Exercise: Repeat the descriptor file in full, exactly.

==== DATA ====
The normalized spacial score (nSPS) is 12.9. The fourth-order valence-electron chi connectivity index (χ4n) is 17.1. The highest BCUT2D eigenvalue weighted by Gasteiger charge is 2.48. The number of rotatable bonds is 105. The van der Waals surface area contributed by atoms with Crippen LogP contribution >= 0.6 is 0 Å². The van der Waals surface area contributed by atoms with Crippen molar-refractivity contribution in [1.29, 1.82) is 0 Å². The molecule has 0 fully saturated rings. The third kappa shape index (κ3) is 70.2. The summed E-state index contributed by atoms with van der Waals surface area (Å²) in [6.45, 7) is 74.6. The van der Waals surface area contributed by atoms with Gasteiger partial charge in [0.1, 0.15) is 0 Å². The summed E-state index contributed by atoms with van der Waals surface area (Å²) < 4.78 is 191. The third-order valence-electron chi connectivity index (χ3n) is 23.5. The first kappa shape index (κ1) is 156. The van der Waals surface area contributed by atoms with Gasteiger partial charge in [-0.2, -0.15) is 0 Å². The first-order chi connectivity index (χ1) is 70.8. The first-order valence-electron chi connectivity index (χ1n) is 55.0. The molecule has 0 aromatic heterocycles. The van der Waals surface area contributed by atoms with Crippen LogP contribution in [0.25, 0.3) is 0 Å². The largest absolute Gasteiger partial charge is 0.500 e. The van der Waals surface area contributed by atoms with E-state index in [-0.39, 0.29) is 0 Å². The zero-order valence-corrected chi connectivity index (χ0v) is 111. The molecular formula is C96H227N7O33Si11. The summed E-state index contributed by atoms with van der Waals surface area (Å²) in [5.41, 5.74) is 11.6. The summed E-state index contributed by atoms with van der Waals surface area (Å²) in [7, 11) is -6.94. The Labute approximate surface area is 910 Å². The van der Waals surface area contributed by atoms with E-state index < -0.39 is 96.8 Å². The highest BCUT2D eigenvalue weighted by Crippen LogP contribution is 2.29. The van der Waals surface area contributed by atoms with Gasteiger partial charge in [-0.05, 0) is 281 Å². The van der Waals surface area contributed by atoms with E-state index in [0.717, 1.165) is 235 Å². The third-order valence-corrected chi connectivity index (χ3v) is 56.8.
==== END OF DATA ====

The normalized spacial score (nSPS) is 12.9. The fourth-order valence-electron chi connectivity index (χ4n) is 17.1. The highest BCUT2D eigenvalue weighted by Gasteiger charge is 2.48. The number of rotatable bonds is 105. The van der Waals surface area contributed by atoms with Crippen LogP contribution >= 0.6 is 0 Å². The van der Waals surface area contributed by atoms with Crippen molar-refractivity contribution in [1.29, 1.82) is 0 Å². The molecule has 0 fully saturated rings. The third kappa shape index (κ3) is 70.2. The summed E-state index contributed by atoms with van der Waals surface area (Å²) in [6.45, 7) is 74.6. The van der Waals surface area contributed by atoms with Gasteiger partial charge in [0.1, 0.15) is 0 Å². The summed E-state index contributed by atoms with van der Waals surface area (Å²) < 4.78 is 191. The third-order valence-electron chi connectivity index (χ3n) is 23.5. The first kappa shape index (κ1) is 156. The van der Waals surface area contributed by atoms with Gasteiger partial charge in [-0.2, -0.15) is 0 Å². The first-order chi connectivity index (χ1) is 70.8. The first-order valence-electron chi connectivity index (χ1n) is 55.0. The molecule has 0 aromatic heterocycles. The van der Waals surface area contributed by atoms with Crippen LogP contribution in [0.25, 0.3) is 0 Å². The largest absolute Gasteiger partial charge is 0.500 e. The van der Waals surface area contributed by atoms with E-state index in [-0.39, 0.29) is 0 Å². The zero-order valence-corrected chi connectivity index (χ0v) is 111. The molecular formula is C96H227N7O33Si11. The summed E-state index contributed by atoms with van der Waals surface area (Å²) in [5.41, 5.74) is 11.6. The summed E-state index contributed by atoms with van der Waals surface area (Å²) in [7, 11) is -6.94. The Labute approximate surface area is 910 Å². The van der Waals surface area contributed by atoms with E-state index < -0.39 is 96.8 Å². The highest BCUT2D eigenvalue weighted by Crippen LogP contribution is 2.29. The van der Waals surface area contributed by atoms with Gasteiger partial charge in [-0.05, 0) is 281 Å². The van der Waals surface area contributed by atoms with E-state index in [0.717, 1.165) is 235 Å². The third-order valence-corrected chi connectivity index (χ3v) is 56.8.